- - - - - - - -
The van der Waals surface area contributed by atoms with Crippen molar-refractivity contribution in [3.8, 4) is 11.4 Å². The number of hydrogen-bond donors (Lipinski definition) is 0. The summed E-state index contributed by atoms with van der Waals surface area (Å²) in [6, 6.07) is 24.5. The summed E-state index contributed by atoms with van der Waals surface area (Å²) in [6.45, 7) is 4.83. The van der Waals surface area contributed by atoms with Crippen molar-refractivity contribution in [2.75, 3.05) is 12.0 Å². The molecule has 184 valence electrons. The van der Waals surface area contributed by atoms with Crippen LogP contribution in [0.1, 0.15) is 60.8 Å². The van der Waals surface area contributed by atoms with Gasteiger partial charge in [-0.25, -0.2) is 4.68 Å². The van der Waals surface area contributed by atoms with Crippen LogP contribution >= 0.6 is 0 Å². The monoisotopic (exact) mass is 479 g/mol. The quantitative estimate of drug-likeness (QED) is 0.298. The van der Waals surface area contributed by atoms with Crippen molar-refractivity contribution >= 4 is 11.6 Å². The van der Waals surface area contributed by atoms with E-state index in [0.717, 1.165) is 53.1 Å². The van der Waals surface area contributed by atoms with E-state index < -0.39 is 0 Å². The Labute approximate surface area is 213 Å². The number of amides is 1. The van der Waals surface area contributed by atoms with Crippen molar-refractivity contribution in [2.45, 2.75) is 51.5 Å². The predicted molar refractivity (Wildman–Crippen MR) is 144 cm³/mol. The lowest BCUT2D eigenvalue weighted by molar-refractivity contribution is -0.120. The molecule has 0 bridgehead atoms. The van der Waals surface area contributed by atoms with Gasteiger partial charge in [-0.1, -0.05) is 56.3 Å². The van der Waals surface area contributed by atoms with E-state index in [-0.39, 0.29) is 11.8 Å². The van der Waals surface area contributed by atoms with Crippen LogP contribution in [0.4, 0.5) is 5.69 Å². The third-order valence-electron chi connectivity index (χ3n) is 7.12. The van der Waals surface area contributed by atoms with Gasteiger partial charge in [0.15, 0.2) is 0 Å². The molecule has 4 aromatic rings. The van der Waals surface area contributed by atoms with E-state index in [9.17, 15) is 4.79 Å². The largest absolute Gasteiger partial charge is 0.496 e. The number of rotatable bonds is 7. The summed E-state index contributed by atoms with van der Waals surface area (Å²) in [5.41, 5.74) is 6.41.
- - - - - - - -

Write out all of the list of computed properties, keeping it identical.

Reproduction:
The van der Waals surface area contributed by atoms with Crippen molar-refractivity contribution in [3.8, 4) is 11.4 Å². The number of hydrogen-bond donors (Lipinski definition) is 0. The summed E-state index contributed by atoms with van der Waals surface area (Å²) in [6, 6.07) is 24.5. The summed E-state index contributed by atoms with van der Waals surface area (Å²) in [6.45, 7) is 4.83. The van der Waals surface area contributed by atoms with Crippen molar-refractivity contribution in [2.75, 3.05) is 12.0 Å². The molecule has 184 valence electrons. The van der Waals surface area contributed by atoms with Crippen LogP contribution in [0.1, 0.15) is 60.8 Å². The van der Waals surface area contributed by atoms with Gasteiger partial charge in [-0.25, -0.2) is 4.68 Å². The van der Waals surface area contributed by atoms with Crippen LogP contribution >= 0.6 is 0 Å². The monoisotopic (exact) mass is 479 g/mol. The quantitative estimate of drug-likeness (QED) is 0.298. The van der Waals surface area contributed by atoms with Crippen molar-refractivity contribution >= 4 is 11.6 Å². The van der Waals surface area contributed by atoms with E-state index in [0.717, 1.165) is 53.1 Å². The van der Waals surface area contributed by atoms with E-state index < -0.39 is 0 Å². The Labute approximate surface area is 213 Å². The number of amides is 1. The van der Waals surface area contributed by atoms with Crippen molar-refractivity contribution in [2.45, 2.75) is 51.5 Å². The predicted molar refractivity (Wildman–Crippen MR) is 144 cm³/mol. The lowest BCUT2D eigenvalue weighted by molar-refractivity contribution is -0.120. The molecule has 0 bridgehead atoms. The van der Waals surface area contributed by atoms with Gasteiger partial charge in [-0.1, -0.05) is 56.3 Å². The van der Waals surface area contributed by atoms with E-state index in [-0.39, 0.29) is 11.8 Å². The van der Waals surface area contributed by atoms with Crippen LogP contribution in [0.4, 0.5) is 5.69 Å². The third-order valence-electron chi connectivity index (χ3n) is 7.12. The van der Waals surface area contributed by atoms with Gasteiger partial charge in [0.15, 0.2) is 0 Å². The molecule has 4 aromatic rings. The van der Waals surface area contributed by atoms with E-state index in [9.17, 15) is 4.79 Å². The largest absolute Gasteiger partial charge is 0.496 e. The number of rotatable bonds is 7. The summed E-state index contributed by atoms with van der Waals surface area (Å²) in [5.41, 5.74) is 6.41.